POLOKWANE – The decline of medical graduates in Limpopo is a source of grave concern, says the Democratic Alliance.
According to a statement by the DA a reply to the Democratic Alliance parliamentary question shows that the number of doctors qualifying in Limpopo (at the University of Limpopo) fell between 2004 and 2008, from 238 to 150, despite the province’s urgent need for more doctors.
According to the DA the proposed solutions that the Minister of Higher Education and Training, Dr Blade Nzimande, offered in reply were totally inadequate.
The most obvious solution is to bring in the private health sector to assist. South Africa’s private health care industry is large and vibrant and is very willing to be involved more constructively in solving the problems faced by the public health sector. However, the state-centred ideology of the ANC government, and this minister in particular, appears to automatically exclude this option.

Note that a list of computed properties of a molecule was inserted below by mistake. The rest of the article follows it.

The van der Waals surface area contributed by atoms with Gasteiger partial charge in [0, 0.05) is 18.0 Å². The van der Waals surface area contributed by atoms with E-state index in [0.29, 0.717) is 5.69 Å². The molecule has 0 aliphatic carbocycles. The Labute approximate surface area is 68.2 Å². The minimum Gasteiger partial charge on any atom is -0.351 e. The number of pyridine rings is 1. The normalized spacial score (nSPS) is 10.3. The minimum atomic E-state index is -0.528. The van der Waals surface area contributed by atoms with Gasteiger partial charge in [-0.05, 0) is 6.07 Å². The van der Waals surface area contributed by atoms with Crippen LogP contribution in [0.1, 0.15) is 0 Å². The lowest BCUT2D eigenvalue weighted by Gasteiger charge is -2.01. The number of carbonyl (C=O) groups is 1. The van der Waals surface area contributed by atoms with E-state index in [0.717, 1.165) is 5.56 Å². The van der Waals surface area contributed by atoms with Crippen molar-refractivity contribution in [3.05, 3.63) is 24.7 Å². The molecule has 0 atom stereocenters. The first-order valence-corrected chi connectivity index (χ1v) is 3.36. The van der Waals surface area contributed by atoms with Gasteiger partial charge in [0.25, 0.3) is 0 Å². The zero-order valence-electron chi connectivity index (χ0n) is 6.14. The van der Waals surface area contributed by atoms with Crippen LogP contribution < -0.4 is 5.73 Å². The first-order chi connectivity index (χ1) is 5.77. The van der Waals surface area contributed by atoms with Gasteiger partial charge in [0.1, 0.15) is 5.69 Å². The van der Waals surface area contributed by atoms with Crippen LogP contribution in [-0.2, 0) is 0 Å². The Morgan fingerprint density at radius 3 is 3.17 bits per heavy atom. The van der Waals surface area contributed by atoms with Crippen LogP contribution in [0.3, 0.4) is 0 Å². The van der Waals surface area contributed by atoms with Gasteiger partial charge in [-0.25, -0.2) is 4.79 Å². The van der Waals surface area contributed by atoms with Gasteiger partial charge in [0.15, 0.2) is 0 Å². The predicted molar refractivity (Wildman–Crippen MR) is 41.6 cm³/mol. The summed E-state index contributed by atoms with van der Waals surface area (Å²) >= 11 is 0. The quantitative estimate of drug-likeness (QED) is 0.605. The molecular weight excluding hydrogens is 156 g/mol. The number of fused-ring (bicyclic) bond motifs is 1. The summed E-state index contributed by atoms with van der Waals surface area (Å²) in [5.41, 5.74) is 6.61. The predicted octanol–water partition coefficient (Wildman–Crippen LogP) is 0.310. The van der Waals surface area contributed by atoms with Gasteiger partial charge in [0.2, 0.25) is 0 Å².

Research shows that medical staff tend to remain and practice in the areas where they live and study. The lack of availability of doctors is compounded by the fact that 17% of doctors leave South Africa after they have qualified.
At other universities throughout the country the number of medical graduates have not shown such drastic changes between 2004 and 2008. At UCT, KwaZulu Natal and Stellenbosch the numbers have shown slight increases and at Witwatersrand there has been a slight decline.